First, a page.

After a fractured ankle corrective surgery, your affected ankle will be placed in a cast or fracture boot to stabilize and rest it (and prevent reinjuries) for a couple of days.
You will likely be hospitalized for at least one night (usually 2-3 or more), and you will be visited by your orthopedic surgeon to check on your ankle healing and ensure things are going well (and make sure no post-op infections or medical issues).
Then you will be discharged and referred for post-surgery ankle physiotherapy.
In the beginning, you may consider to request for our house call/home visit physiotherapy, where we send our senior physiotherapist to you to provide ankle physiotherapy in the comfort of your home as you may be tired post-surgery.
We recommend a few sessions of home visit physiotherapy, and then “upgrade” to in-clinic physiotherapy. The reason for this is a few reasons:
- more equipment to help you heal faster
- we find that patients who come to the clinic has higher motivation (perhaps it also includes a sense of outing / normalization / socialization)
Ankle fracture physiotherapy ranges from 12 weeks (3 months) all the way to 24 weeks (6 months), depending on
- how severe the injury was
- your ankle’s healing rate
- if there was infections or issues post surgery
- how well your ankle and you respond to ankle physiotherapy
- how fit you were before the ankle injury and surgery (of course, fitter patients tend to recover faster)
You may be taught how to use crutches or walker in the short term to offload your surgery ankle; and you will also be taught how to go up and down steps / stairs / kerbs too. When an x-ray confirms that the fracture has healed, your orthopedic surgeon will remove your cast. Usually then, physiotherapy becomes more intense to bring you back to normal activities and lifestyle.
If You Do Not Require Surgery
Physiotherapist can help treat a broken ankle after it has been treated by a physician and immobilized. After the bone is stable enough for weightbearing, the goal with ankle p, we can help you gain back your ankle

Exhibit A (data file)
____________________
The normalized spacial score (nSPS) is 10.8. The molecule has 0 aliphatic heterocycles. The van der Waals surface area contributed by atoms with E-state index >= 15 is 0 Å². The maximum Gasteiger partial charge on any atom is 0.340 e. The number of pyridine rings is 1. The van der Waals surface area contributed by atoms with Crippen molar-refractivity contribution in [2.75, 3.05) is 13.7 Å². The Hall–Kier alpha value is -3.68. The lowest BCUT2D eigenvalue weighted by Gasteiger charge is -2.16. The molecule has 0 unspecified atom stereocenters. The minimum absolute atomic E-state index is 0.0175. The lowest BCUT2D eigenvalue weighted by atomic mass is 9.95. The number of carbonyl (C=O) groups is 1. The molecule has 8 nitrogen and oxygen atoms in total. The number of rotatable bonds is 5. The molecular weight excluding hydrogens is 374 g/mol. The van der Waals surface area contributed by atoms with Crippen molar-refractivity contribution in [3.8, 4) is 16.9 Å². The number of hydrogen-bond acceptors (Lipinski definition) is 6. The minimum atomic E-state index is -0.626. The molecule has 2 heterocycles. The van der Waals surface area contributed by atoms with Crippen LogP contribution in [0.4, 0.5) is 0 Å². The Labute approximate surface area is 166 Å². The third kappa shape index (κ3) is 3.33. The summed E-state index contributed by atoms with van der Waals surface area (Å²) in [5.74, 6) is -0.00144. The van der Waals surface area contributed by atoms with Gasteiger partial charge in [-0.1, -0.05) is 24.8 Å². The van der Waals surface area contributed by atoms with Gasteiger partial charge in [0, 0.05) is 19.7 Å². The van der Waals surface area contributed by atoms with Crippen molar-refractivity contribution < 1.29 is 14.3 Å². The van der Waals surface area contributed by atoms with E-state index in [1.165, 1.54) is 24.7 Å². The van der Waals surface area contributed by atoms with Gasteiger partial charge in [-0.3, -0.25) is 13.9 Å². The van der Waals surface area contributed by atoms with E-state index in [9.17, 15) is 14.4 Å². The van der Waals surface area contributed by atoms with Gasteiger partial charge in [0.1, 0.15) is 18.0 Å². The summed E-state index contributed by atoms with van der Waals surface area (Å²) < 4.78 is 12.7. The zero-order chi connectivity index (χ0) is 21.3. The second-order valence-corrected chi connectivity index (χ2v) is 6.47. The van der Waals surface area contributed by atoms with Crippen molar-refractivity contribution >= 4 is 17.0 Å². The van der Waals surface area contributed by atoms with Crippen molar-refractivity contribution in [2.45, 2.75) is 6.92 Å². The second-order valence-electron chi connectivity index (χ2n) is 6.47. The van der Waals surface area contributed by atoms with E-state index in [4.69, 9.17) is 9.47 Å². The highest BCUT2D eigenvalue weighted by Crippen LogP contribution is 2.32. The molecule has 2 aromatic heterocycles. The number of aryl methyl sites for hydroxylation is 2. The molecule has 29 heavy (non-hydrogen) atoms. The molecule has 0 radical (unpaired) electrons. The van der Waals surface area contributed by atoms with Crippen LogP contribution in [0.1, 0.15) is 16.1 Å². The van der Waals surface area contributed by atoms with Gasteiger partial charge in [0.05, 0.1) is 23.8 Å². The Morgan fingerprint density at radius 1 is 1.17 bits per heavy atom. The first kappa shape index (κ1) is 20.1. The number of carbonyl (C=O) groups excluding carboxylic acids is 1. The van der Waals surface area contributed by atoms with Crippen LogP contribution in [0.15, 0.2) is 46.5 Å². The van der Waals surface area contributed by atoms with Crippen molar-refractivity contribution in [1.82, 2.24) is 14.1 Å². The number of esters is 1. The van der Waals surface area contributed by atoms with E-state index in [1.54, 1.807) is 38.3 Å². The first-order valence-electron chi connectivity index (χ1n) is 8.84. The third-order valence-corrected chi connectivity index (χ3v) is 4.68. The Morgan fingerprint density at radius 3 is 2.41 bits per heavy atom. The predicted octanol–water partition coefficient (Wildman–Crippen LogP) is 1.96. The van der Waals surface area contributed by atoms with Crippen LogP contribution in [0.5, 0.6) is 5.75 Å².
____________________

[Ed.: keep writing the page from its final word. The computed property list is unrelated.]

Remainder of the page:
- walking/gait pattern
- sport skills where applies
Same like post surgery ankles, the physio will teach you how to walk without bearing weight on the injured ankle, using crutches or a walker; going up and down stairs as well as getting in and out of cars and beds too (practical stuff – you can ask them for customizations based on your living and work setup too)
When the doctor sees that your fractured ankle is healing well and stable, they will decide on a date for the ankle cast to be removed. Then you will begin bearing weight on that leg again, and continue your physiotherapy treatment.
Physical therapy treatments may include:
- Walking Instruction – begin to put some of your weight on the injured leg, starting with no weight bear > partial weight bear and gradually progressing to full weight as your physician recommends.
- Gait Training – specific instruction and exercises to get you back to normal walking pattern. The focus will be on how your foot and ankle move, and the timing of your steps. The ground may vary from flat, unstable, hilly, treadmill etc
- Swelling management – may include gentle massage, the use of a compression wrap, cold therapy, or heat therapy, and elevating the affected ankle when at rest.
- Ankle Exercises – expect a customized ankle exercise plan to start when your cast is removed. Its main goal is to help strengthen and regain movement in the recovering ankle. It is very important to regain the ability to bend/move your ankle to get back normal standing, walking and running again
- Restoring Ankle Mobility – manual (hands-on) therapy to gently move your foot and ankle joints and surrounding tissues to reduce stiffness, and increase the ankle’s bending range of motion.
- Return to Work/Play Normal Activities – training specific to your job, leisure activity, or sport.
Return to full life, sports and work activities generally happens around 12 to 24 weeks after an ankle fracture from 1st day of medical care and physiotherapy.